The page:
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Ruling Might Be Final Note for Home Business

June 10, 2003|Dave McKibben | Times Staff Writer

A judge on Monday ruled that a Laguna Hills woman's home-based musical instrument repair business violates building and zoning codes.

Judge Kim G. Dunning's tentative decision in the city's favor, if confirmed, effectively would end Rebecca Apodaca's 3-year-old dispute with Laguna Hills over the right to run her repair and rental shop in a residential neighborhood. A second phase of the trial, to consider a countersuit by Apodaca seeking damages, could be heard before a jury next month. The judge had consolidated the two cases.

But Dunning's ruling gave Apodaca's attorney, David Flyer, little reason to believe there would any grounds for damages.

"This woman has been operating a legitimate business for 25 years," Flyer said. "She doesn't have the ability to pick up and change careers."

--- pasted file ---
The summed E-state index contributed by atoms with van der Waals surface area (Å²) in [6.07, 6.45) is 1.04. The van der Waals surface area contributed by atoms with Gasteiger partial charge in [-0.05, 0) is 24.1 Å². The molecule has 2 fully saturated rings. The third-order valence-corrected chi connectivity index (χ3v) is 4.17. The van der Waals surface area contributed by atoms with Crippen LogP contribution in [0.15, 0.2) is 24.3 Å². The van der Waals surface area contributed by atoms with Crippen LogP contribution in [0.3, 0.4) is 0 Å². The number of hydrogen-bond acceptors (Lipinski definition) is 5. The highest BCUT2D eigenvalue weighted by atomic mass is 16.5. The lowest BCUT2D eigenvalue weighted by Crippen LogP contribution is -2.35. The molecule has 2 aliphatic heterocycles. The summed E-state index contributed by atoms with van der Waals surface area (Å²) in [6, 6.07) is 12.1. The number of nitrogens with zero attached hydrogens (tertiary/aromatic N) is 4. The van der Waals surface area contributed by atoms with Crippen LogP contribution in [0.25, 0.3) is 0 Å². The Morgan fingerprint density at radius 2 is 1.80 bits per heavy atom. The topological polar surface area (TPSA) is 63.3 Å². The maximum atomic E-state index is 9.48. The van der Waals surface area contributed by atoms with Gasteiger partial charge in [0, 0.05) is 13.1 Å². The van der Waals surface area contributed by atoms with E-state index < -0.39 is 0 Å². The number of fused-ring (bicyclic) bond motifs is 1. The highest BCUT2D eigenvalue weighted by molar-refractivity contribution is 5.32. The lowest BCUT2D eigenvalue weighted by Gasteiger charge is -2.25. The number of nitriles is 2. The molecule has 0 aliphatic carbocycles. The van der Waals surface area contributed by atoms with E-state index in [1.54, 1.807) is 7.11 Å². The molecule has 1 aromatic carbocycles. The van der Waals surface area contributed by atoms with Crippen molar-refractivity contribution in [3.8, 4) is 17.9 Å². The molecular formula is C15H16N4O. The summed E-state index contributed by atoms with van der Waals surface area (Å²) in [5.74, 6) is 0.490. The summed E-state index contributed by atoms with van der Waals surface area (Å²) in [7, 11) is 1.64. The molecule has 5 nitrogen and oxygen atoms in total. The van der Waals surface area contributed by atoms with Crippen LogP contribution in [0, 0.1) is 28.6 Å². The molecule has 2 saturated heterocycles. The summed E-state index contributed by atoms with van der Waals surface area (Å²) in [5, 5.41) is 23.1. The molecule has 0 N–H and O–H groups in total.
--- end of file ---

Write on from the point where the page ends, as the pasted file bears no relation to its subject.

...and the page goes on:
Dunning said Apodaca, a 49-year-old single mother, violated city zoning codes by operating a retail business out of her garage and home.

"There is a cliche that a woman's home is her castle," Dunning said. "But that doesn't give her the right to run a retail business out of her home."

The dispute began in 2000 when Laguna Hills began asking Apodaca to comply with its codes after officials said they got complaints from neighbors. The city took legal action last year. Apodaca counter-sued, seeking $15 million in damages and the right to continue operating.

During the trial, Flyer portrayed Apodaca as a model citizen who was being unfairly singled out by the city.

In addition to her zoning violations, Dunning said, Apodaca broke fire and safety codes by operating in a garage with inadequate ventilation.

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